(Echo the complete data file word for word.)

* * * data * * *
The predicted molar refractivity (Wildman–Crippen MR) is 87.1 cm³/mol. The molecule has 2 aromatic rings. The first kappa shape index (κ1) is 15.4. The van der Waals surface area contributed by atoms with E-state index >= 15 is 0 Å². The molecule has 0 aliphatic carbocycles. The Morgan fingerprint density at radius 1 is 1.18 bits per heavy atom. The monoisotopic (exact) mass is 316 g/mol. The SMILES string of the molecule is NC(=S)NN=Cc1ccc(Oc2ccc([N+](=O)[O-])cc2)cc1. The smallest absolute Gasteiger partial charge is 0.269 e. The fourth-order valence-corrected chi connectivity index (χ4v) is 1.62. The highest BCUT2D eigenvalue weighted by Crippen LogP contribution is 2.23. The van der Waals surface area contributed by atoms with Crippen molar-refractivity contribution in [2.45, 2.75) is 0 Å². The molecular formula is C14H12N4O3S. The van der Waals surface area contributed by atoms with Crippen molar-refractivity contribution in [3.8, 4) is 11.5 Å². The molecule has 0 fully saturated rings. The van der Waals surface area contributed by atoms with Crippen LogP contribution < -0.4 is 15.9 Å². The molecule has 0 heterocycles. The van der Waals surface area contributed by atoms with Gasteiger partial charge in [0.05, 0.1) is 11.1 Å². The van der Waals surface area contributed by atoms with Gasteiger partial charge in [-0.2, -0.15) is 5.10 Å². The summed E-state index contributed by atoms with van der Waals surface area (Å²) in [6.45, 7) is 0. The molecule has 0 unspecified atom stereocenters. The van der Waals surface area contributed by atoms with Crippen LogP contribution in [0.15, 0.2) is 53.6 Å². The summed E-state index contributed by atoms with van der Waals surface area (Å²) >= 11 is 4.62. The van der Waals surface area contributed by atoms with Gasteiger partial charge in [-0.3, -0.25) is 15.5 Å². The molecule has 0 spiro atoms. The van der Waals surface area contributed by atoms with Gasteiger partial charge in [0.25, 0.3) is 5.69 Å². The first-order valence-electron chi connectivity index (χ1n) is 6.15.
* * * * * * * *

The predicted molar refractivity (Wildman–Crippen MR) is 87.1 cm³/mol. The molecule has 2 aromatic rings. The first kappa shape index (κ1) is 15.4. The van der Waals surface area contributed by atoms with E-state index >= 15 is 0 Å². The molecule has 0 aliphatic carbocycles. The Morgan fingerprint density at radius 1 is 1.18 bits per heavy atom. The monoisotopic (exact) mass is 316 g/mol. The SMILES string of the molecule is NC(=S)NN=Cc1ccc(Oc2ccc([N+](=O)[O-])cc2)cc1. The smallest absolute Gasteiger partial charge is 0.269 e. The fourth-order valence-corrected chi connectivity index (χ4v) is 1.62. The highest BCUT2D eigenvalue weighted by Crippen LogP contribution is 2.23. The van der Waals surface area contributed by atoms with Crippen molar-refractivity contribution in [2.45, 2.75) is 0 Å². The molecular formula is C14H12N4O3S. The van der Waals surface area contributed by atoms with Crippen molar-refractivity contribution in [3.8, 4) is 11.5 Å². The molecule has 0 fully saturated rings. The van der Waals surface area contributed by atoms with Crippen LogP contribution < -0.4 is 15.9 Å². The molecule has 0 heterocycles. The van der Waals surface area contributed by atoms with Gasteiger partial charge in [0.05, 0.1) is 11.1 Å². The van der Waals surface area contributed by atoms with Gasteiger partial charge in [-0.2, -0.15) is 5.10 Å². The summed E-state index contributed by atoms with van der Waals surface area (Å²) in [6.45, 7) is 0. The molecule has 0 unspecified atom stereocenters. The van der Waals surface area contributed by atoms with Crippen LogP contribution in [0.15, 0.2) is 53.6 Å². The summed E-state index contributed by atoms with van der Waals surface area (Å²) >= 11 is 4.62. The van der Waals surface area contributed by atoms with Gasteiger partial charge in [-0.3, -0.25) is 15.5 Å². The molecule has 0 spiro atoms. The van der Waals surface area contributed by atoms with Gasteiger partial charge in [0.25, 0.3) is 5.69 Å². The first-order valence-electron chi connectivity index (χ1n) is 6.15.